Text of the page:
Wintering avifauna in the agricultural landscapes of northern Spain. II. The role of habitat structure and interspecific competition

Authors: CARRASCAL, L. M. and TELLERÍA, J. L.

Published: Volume 32(2), December 1985. Pages 227-251.

Language: Spanish

Original Title: Avifauna invernante en los medios agrícolas del norte de España. 2. Papel de la estructura de la vegetación y la competencia interespecífica.

Keywords: agricultural areas, habitat preference, habitat-width, interspecific competition, northern Spain, Principal Component Analysis and wintering bird community.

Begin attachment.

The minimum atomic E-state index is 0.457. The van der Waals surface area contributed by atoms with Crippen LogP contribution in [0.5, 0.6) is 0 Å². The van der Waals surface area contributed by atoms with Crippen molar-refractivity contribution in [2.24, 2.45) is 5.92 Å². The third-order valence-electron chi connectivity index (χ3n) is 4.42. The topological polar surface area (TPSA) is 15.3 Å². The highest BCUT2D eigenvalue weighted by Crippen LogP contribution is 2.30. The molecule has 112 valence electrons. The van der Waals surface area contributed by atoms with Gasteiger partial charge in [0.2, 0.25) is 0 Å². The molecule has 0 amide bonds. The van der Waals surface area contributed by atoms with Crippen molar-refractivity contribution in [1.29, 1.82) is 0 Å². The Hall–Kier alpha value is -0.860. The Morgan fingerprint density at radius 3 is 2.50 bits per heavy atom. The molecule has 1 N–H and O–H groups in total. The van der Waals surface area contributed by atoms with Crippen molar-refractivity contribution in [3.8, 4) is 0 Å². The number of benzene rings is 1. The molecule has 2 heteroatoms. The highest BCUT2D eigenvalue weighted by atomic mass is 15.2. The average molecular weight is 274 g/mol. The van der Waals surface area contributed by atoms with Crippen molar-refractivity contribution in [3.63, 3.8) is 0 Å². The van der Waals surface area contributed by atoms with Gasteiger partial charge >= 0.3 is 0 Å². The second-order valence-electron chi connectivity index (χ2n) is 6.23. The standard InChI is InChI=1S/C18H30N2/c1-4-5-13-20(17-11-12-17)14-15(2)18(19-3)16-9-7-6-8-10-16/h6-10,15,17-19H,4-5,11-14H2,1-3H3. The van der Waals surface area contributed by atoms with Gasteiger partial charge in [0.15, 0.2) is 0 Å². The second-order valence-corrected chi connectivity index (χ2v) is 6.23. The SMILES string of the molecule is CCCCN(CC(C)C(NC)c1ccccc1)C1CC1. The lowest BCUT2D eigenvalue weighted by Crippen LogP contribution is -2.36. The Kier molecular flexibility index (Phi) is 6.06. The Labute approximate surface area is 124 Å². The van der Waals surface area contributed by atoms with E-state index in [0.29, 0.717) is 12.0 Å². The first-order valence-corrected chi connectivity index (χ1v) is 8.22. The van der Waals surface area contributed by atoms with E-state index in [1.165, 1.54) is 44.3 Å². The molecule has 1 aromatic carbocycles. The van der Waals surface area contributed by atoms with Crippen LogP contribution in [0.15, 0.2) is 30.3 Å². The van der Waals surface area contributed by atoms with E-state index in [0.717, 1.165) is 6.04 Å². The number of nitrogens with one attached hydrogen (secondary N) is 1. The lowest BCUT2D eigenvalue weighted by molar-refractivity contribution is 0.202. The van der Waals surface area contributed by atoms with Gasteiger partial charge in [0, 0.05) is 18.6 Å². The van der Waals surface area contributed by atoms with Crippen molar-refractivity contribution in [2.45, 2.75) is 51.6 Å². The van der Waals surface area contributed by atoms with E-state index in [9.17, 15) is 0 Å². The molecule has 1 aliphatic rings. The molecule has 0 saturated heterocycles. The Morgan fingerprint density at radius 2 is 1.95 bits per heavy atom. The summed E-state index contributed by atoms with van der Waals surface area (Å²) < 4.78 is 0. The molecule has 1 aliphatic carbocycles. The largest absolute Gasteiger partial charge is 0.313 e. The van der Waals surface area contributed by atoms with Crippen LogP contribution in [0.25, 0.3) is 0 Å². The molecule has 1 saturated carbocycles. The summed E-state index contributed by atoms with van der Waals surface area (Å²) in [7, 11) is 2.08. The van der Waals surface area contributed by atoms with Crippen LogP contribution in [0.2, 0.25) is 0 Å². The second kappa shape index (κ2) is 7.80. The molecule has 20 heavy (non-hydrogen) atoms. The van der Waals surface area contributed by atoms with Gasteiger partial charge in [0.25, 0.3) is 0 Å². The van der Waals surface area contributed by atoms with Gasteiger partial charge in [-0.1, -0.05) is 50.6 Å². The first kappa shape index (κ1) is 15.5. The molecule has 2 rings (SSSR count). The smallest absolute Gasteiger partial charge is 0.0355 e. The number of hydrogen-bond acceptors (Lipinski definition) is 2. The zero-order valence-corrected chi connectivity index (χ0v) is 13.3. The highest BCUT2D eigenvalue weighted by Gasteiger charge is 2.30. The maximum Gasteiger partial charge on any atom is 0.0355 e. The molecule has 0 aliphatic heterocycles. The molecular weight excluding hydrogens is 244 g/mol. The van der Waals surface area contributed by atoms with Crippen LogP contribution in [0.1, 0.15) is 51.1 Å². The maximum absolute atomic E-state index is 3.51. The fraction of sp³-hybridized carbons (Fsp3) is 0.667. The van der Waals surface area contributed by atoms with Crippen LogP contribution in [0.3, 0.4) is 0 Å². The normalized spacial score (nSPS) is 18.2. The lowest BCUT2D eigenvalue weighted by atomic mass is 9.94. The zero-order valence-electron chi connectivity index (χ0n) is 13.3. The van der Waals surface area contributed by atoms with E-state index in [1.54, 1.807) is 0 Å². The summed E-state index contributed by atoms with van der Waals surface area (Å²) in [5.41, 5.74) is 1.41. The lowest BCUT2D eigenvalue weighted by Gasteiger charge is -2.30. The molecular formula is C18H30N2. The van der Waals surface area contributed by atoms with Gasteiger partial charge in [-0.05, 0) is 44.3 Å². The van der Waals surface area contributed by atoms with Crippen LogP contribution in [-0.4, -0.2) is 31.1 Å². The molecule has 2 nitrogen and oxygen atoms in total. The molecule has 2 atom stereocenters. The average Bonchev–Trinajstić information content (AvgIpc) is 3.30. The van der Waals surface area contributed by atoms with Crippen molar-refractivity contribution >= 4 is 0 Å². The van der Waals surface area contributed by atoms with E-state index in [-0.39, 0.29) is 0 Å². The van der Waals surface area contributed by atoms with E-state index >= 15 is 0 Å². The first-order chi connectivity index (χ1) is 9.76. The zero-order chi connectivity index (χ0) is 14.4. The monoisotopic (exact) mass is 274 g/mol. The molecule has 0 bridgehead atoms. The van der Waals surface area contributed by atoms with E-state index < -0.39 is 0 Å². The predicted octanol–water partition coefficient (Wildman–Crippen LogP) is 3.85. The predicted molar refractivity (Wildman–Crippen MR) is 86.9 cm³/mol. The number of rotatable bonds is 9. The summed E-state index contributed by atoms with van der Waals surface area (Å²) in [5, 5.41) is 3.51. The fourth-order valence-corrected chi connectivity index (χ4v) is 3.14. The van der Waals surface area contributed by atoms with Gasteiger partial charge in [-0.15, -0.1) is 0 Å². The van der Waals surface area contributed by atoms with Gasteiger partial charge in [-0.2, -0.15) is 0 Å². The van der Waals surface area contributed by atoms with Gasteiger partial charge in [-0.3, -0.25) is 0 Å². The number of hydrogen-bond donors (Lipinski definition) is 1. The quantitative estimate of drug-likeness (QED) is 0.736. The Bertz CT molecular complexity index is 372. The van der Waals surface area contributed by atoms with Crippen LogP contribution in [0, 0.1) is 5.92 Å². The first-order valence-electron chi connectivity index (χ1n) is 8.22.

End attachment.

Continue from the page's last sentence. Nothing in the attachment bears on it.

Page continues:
This paper deals with the composition and structure of the wintering bird community in the agricultural areas of the Atlantic Basque Country and the habitat preferences of the species. To study this, 455 samples (0,2 ha) of the vegetation structure of the space occupied by 27 species have been taken (point centered count method of NOON, 1981a). Using the Principal Component Analysis (PCA) and considering weighted average data for each species (see Apendix), it has been found that the spatial niche is determined by 3 significant factors (table 1): structural complexity gradient (PCI), agricultural exploitation of the soil (PC2) and maturity of the hedges (PC3) (see figures 1 and 2 for the position of species in relation with these factors). Species abundance has no relation with habitat-width (table II). The relation between dominance and habitat-width proposed by McNAUGHTON and WOLF (1970) was not supported by our data. The strong interspecific overlap on PC1 and PC2 (especially among strictly wintering species), the lack of complementarity among the components of spatial niche and the fact that congeneric and morphologically very similar species do not overlap less than expected by chance (table III), suggest that competition does not determine the distribution of species. As a consequence of environment instability and adversity, outside and inside the area considered, the community is not saturated either for species or individuals. All these facts indicate that the bird communitty is not in equilibrium (in the sense of WIENS, 1984) and that its composition and structure is the result of species-specific habitat preferences. Correlating the position of species in a regional structural factor (F2 in TELLERIA and SANTOS, 1985) with their position on PC1 and PC2, it has been observed that local habitat preferences explain fairly well the regional distribution pattern (see figure 7).

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